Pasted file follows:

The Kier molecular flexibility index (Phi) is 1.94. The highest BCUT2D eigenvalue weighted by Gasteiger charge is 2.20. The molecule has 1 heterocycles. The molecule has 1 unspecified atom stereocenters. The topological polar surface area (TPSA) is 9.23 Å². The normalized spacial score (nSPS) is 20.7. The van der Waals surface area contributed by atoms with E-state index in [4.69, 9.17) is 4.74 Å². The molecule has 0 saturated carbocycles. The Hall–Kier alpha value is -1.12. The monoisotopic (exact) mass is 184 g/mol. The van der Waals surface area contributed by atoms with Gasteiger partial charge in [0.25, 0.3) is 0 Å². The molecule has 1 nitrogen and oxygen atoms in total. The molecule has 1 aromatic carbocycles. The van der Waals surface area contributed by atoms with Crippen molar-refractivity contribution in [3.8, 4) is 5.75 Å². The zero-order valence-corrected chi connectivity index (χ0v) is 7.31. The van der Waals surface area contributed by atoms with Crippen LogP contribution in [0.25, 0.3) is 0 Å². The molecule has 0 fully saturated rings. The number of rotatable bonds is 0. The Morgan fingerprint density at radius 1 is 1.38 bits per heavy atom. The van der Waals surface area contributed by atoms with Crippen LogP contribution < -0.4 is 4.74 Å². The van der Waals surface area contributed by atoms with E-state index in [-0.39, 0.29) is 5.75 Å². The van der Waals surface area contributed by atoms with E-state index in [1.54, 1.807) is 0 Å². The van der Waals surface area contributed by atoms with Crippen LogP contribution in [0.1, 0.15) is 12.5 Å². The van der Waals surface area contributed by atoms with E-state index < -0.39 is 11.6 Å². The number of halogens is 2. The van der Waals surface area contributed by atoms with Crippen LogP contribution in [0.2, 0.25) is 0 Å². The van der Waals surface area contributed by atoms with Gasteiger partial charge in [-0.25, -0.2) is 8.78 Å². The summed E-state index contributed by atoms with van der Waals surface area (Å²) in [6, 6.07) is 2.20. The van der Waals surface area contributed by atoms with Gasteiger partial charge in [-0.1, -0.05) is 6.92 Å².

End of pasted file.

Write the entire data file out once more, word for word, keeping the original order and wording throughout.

The Kier molecular flexibility index (Phi) is 1.94. The highest BCUT2D eigenvalue weighted by Gasteiger charge is 2.20. The molecule has 1 heterocycles. The molecule has 1 unspecified atom stereocenters. The topological polar surface area (TPSA) is 9.23 Å². The normalized spacial score (nSPS) is 20.7. The van der Waals surface area contributed by atoms with E-state index in [4.69, 9.17) is 4.74 Å². The molecule has 0 saturated carbocycles. The Hall–Kier alpha value is -1.12. The monoisotopic (exact) mass is 184 g/mol. The van der Waals surface area contributed by atoms with Gasteiger partial charge in [0.25, 0.3) is 0 Å². The molecule has 1 nitrogen and oxygen atoms in total. The molecule has 1 aromatic carbocycles. The van der Waals surface area contributed by atoms with Crippen molar-refractivity contribution in [3.8, 4) is 5.75 Å². The zero-order valence-corrected chi connectivity index (χ0v) is 7.31. The van der Waals surface area contributed by atoms with Crippen LogP contribution in [0.25, 0.3) is 0 Å². The molecule has 0 fully saturated rings. The number of rotatable bonds is 0. The Morgan fingerprint density at radius 1 is 1.38 bits per heavy atom. The van der Waals surface area contributed by atoms with Crippen LogP contribution < -0.4 is 4.74 Å². The van der Waals surface area contributed by atoms with E-state index in [-0.39, 0.29) is 5.75 Å². The van der Waals surface area contributed by atoms with E-state index in [1.54, 1.807) is 0 Å². The van der Waals surface area contributed by atoms with Crippen LogP contribution in [0.1, 0.15) is 12.5 Å². The van der Waals surface area contributed by atoms with E-state index < -0.39 is 11.6 Å². The number of halogens is 2. The van der Waals surface area contributed by atoms with Crippen LogP contribution in [0.2, 0.25) is 0 Å². The van der Waals surface area contributed by atoms with Gasteiger partial charge in [-0.25, -0.2) is 8.78 Å². The summed E-state index contributed by atoms with van der Waals surface area (Å²) in [6, 6.07) is 2.20. The van der Waals surface area contributed by atoms with Gasteiger partial charge in [-0.1, -0.05) is 6.92 Å².